46. Dinosaur State Park
The impressive dinosaur trackways preserved on great sandstone slabs at Dinosaur State Park at Rocky Hill, Connecticut are the highlight of this Registered National Landmark. The trackways were uncovered during excavations for the construction of a building at the site. Wisely, they realized the scientific value of their discovery, and abandoned the construction in order to preserved the trackways. Although trackways are known from throughout the Connecticut River Basin, these were spectacular. One of the massive slabs is the show piece for a museum built over it (Figure 107). Other impressive slabs nearby were partially prepared and re-buried for a time in the future when funding might become available to build additional protective structures.
Dinosaur State Park is in Rocky Hill on West Street at Exit 23 on I-91. The Interpretive Center museum built to secure and protect the trackways is open on Tuesday through Sunday from 8-4:30, and charges a very nominal fee. (Closed Thanksgiving, Christmas, and New Years; but call first!.) The museum contains numerous exceptional fossils and related displays, and offers a variety of interpretive programs. The grounds of the park has hiking trails and a picnic area. Although it is unlawful to dig for tracks, it is possible to get permission to make plaster casts of certain dinosaur footprints. (Bring about 10 pounds of plaster, a small jar of cooking oil, a large disposable cooking tray, a bucket, and towels to clean up when finished!).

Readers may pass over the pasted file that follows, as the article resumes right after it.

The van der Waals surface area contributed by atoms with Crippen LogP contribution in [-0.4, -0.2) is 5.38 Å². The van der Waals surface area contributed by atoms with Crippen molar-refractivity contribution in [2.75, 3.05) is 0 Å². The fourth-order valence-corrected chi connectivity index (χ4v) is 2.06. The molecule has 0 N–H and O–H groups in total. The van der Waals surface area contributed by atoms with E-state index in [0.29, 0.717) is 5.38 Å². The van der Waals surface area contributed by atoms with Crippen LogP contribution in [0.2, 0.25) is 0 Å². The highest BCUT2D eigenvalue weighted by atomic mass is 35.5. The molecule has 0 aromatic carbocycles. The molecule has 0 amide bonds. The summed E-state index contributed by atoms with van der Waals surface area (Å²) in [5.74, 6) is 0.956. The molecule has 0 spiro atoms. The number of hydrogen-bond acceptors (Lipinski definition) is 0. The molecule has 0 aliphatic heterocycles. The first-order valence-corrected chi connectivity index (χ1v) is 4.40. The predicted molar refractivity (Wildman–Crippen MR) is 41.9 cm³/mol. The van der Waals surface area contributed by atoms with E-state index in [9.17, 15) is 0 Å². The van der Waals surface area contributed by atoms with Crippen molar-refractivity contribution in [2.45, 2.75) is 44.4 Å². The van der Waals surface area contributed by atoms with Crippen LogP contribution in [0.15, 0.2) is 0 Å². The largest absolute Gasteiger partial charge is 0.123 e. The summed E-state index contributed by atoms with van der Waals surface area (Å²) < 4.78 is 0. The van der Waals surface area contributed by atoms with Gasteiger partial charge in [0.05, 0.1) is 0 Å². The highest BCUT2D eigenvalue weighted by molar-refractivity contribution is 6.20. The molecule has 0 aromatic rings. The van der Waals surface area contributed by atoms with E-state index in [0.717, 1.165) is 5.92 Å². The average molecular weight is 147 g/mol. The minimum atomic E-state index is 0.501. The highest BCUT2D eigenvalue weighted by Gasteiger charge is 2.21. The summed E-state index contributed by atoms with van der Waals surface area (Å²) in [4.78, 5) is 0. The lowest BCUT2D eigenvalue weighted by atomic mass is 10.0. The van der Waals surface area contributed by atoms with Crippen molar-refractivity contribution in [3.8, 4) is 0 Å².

Early settlers in the region frequently found tracks in the sandstone red beds along the Connecticut River and its tributaries. Initially they thought they were tracks left by an extinct race of giant chickens (and in a way, they were right!). Through time, understanding of the nature of dinosaurs has evolved. Although there are a variety of different dinosaurs tracks found at Rocky Hill, no bones have been found here. The dominant type of track, called Eubrontes, is of moderately large, but unknown carnivorous therapod, similar to Dilophosaurs, a dinosaur known from the Early Jurassic of Arizona and China. The slab in the museum has about 500 tracks preserved on a massive sandstone slab that, during the Jurassic, was mudflats adjacent to, or at the bottom of a shallow lake bed.
Content last updated 12/25/2011